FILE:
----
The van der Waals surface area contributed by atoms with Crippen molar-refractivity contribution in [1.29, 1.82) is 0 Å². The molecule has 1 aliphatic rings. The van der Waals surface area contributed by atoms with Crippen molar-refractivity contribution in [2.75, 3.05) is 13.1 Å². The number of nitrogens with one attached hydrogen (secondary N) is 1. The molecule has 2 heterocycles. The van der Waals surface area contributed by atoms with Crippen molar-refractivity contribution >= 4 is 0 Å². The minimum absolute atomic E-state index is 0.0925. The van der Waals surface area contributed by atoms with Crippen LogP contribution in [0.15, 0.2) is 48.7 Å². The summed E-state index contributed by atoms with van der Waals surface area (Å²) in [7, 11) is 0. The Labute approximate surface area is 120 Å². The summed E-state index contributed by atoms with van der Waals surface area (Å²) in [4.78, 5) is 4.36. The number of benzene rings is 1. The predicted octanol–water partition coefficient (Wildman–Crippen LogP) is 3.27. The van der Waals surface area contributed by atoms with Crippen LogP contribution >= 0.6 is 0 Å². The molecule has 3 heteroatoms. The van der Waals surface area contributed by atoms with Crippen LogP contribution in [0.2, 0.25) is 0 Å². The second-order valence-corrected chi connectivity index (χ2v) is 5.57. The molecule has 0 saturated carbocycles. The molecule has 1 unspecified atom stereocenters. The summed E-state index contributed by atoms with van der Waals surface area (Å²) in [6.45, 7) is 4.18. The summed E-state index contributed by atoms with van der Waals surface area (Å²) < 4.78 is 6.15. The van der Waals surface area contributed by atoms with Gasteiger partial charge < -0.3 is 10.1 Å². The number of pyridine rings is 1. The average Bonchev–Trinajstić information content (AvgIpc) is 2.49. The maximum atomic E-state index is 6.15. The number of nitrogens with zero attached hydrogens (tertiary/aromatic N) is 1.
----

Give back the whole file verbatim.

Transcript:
The van der Waals surface area contributed by atoms with Crippen molar-refractivity contribution in [1.29, 1.82) is 0 Å². The molecule has 1 aliphatic rings. The van der Waals surface area contributed by atoms with Crippen molar-refractivity contribution in [2.75, 3.05) is 13.1 Å². The number of nitrogens with one attached hydrogen (secondary N) is 1. The molecule has 2 heterocycles. The van der Waals surface area contributed by atoms with Crippen molar-refractivity contribution >= 4 is 0 Å². The minimum absolute atomic E-state index is 0.0925. The van der Waals surface area contributed by atoms with Crippen LogP contribution in [0.15, 0.2) is 48.7 Å². The summed E-state index contributed by atoms with van der Waals surface area (Å²) in [7, 11) is 0. The Labute approximate surface area is 120 Å². The summed E-state index contributed by atoms with van der Waals surface area (Å²) in [4.78, 5) is 4.36. The number of benzene rings is 1. The predicted octanol–water partition coefficient (Wildman–Crippen LogP) is 3.27. The van der Waals surface area contributed by atoms with Crippen LogP contribution >= 0.6 is 0 Å². The molecule has 3 heteroatoms. The van der Waals surface area contributed by atoms with Crippen LogP contribution in [0.2, 0.25) is 0 Å². The second-order valence-corrected chi connectivity index (χ2v) is 5.57. The molecule has 0 saturated carbocycles. The molecule has 1 unspecified atom stereocenters. The summed E-state index contributed by atoms with van der Waals surface area (Å²) in [6.45, 7) is 4.18. The summed E-state index contributed by atoms with van der Waals surface area (Å²) < 4.78 is 6.15. The van der Waals surface area contributed by atoms with Gasteiger partial charge < -0.3 is 10.1 Å². The number of pyridine rings is 1. The average Bonchev–Trinajstić information content (AvgIpc) is 2.49. The maximum atomic E-state index is 6.15. The number of nitrogens with zero attached hydrogens (tertiary/aromatic N) is 1.